To study the effects of smooth muscle contraction and relaxation on the
strain and stress distribution in the vascular wall, a mathematical
model was proposed. The artery was assumed to be a thick-walled
orthotropic tube made of nonlinear, incompressible elastic material.
Considering that the contraction of smooth muscle generates an active
circumferential stress in the wall, a numerical study was performed
using data available in the literature. The results obtained showed that
smooth muscle contraction affects the residual strains which exist in a
ring segment cut out from the artery and exposed to no external load.
When the ring specimen is cut radially, it springs open with an opening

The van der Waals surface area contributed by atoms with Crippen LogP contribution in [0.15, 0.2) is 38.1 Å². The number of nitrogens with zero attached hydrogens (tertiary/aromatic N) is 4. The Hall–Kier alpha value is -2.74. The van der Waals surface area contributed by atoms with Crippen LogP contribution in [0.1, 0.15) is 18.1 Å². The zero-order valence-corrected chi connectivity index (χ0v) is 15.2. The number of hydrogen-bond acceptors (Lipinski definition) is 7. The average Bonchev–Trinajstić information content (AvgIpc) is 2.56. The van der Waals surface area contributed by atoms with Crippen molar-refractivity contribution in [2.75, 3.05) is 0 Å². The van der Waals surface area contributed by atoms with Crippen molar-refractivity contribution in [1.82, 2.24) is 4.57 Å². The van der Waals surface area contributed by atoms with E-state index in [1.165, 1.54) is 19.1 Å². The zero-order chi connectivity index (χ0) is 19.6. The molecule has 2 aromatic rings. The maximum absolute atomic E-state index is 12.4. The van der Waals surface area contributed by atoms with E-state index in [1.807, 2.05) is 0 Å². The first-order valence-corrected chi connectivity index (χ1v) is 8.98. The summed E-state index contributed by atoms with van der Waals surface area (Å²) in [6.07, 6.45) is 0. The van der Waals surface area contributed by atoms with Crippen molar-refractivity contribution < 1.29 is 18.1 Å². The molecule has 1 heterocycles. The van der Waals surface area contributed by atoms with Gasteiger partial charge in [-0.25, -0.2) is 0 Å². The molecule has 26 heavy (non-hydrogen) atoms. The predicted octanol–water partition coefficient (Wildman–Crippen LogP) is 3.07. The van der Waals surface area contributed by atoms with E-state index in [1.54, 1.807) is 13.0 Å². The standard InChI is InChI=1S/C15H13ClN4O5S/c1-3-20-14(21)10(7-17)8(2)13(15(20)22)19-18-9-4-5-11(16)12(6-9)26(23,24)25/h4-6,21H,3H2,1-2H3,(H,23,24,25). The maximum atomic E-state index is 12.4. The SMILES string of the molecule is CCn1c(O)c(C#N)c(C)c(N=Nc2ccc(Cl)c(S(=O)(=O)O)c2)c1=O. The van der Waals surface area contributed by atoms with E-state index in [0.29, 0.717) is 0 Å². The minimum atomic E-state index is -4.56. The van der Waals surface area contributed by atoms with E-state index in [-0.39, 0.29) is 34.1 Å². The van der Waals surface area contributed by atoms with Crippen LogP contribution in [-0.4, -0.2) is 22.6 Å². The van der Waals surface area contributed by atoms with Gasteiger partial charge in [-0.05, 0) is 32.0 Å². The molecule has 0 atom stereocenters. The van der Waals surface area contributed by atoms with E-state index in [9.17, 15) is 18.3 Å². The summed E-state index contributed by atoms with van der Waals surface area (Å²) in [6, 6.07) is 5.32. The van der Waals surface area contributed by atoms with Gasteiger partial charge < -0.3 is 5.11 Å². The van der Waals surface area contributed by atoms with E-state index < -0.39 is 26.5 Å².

angle. The predicted monotonic increase of the opening angle with
increasing muscular tone was in agreement with recent experimental
results reported in the literature. It was shown that basal muscular
tone, which exists under physiological conditions, reduces the strain
gradient in the arterial wall and yields a near uniform stress
distribution. During temporary changes in blood pressure, the increase
in muscular tone induced by elevated pressure tends to restore the
distribution of circumferential strain in the arterial wall, and to
maintain the dow-induced wall shear stress to normal level. (C) 1999
Biomedical Engineering Society. S0090-6964(99)00404-X.